COVID-19 Journal

Pangolin

During my time at home in relative isolation, I created a bound journal from scraps that have been in my studio for up to fifteen years. This Ethiopian binding has quarter sawn wooden covers that were incorrectly made for my edition Gules, and pages of an old atlas that I’ve always thought would come in handy one day. This finally seemed the ideal paper for pages of a journal about a world pandemic.

Eventually, I will fill the book with bats and butterflies cut from maps of China to show the spread of this disease. I began cutting bats and realized pretty quickly that this has to be the last step or it will be very hard to draw on the pages. I want this book to take the form of a travel journal, stuffed with papers or tickets picked up along the way.

My first thoughts began with – where did this begin? A bat, a pangolin?

My next thoughts had to do with what people are doing. I feel there have been so many moments of beauty and thankfulness in the world. This is something I focused on to alleviate the shock and fear. I have been working on linked type, drawn with purely geometrical shapes. I love the negative spaces the letters and numbers create. Even when I was having an off day, I could spend my time drawing text. It felt like a meditation.

I have had some dark moments that couldn’t be denied. I try to keep the politics out of my journal and focus on numbers and facts. Iranians drinking methanol as a cure could not be ignored.

Many hopeful moments include the return of nature. Finding animals in places that are usually occupied by humans and the clearing of smog. These are things that give me great comfort and I hope can continue when the world begins to pick up speed again. I dearly hope that we have evolved in some way from this experience.

Although I am posting the pages in a linear fashion, I haven’t been creating them from beginning to end. I jump from place to place, reflecting on what is happening in a particular area. I date each page so I know when they were finished. There are many pages (and regions) that I have yet to fill.

Working in a random fashion I don’t often get a sense of the whole. It’s nice to see the images all together in this blog to get a feel for what I’m doing.

This is the page that I keep going back to. My home. Where I track the cases and deaths every so often, when I feel like I can face the numbers. The numbers are huge but the individual stories are heartbreaking. The redwing blackbirds are back and active, but this is the strangest spring. Watching and listening to the birds has become a daily pastime.

I’m happy that the last couple of pages are hopeful – blue skies over LA and Hawkbill Turtles migrating to the sea, on a beach that they have all to themselves. One way or another, nature always wins.

Let the Obsession with Earth and Water Continue

I continue to create ocean and sealife from earth, and I’m finally beginning to feel some satisfaction. The whale is my favorite by far, and on my third try I finally have a large stingray tray. I’ll have to sell it before I break the tail! It was a challenge to get all these pieces home on the el train. I had visions of lurching trains and stingray tail stabbings.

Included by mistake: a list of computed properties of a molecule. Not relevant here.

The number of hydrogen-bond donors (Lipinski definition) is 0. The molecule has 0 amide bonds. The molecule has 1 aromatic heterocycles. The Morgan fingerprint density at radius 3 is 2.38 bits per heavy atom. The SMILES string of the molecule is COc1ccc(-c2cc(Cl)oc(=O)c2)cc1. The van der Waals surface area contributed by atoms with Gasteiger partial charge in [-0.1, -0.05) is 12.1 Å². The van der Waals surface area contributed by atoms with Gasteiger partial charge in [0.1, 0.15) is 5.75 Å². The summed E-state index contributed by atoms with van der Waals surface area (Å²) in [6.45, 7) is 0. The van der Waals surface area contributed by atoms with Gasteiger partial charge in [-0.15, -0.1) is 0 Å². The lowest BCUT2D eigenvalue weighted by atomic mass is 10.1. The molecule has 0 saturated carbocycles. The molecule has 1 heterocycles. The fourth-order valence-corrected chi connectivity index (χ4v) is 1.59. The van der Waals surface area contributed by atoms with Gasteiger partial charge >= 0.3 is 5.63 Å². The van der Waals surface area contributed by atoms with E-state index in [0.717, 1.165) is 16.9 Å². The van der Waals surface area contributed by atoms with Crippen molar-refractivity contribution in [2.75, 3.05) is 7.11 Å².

I use this tray to hold tomatoes on my kitchen window sill


The tray bottom is a more opaque white because I used porcelain slip under the white glaze.

Cephalopods painted in black underglaze

Tiny stingray brush rests

Dreaming of the Ocean

In the Midwest. I have been working on a stingray platter, trying to perfect the process. Below is the first one, which I’m quite happy with, but the top layer of the head came off in the bisque firing process. I had to rejoin the pieces with glaze and you can still see the cracks. I’m thinking of filling the cracks with epoxy and attaching gold to highIight them, like the Japanese Kintsugi technique. On my second try the head blew up into tiny pieces in the kiln, so I’m now on my ‘third try is a charm’, as my mother would say.

Mum told me that her happy place is Craigville Beach on Cape Cod. In her mind, she walks down to the end of the beach, lies down in the sand and listens to the waves. She is now 90, and it’s unlikely that she will walk the beach again, but thankfully she has her happy memories and this one gives her peace.

Tea bowls – urchin, crab, octopus, jellies.

The Humpback Whale tray  is in the green ware stage, awaiting bisque firing. Sometimes I think all is going well and what could possibly go wrong, but then it does. I’m crossing my fingers on this one!


The Plankton book (remember Tinkaminks?) is finished, and I made a drop spine box with a raised circle in the center to keep the key chain from shifting around. I printed the title on my old Vandercook press that now resides in Ben Blount’s new studio. He has generously let me use it when needed. This one is on its way to Vamp and Tramp Booksellers at this very moment.

 

The wide array of forms in the sea are endlessly inspiring. I feel I could keep going forever – and I will continue to dream of living on the coast once again. The lake is beautiful, but as I’ve said before, it’s a poor substitute for the ocean!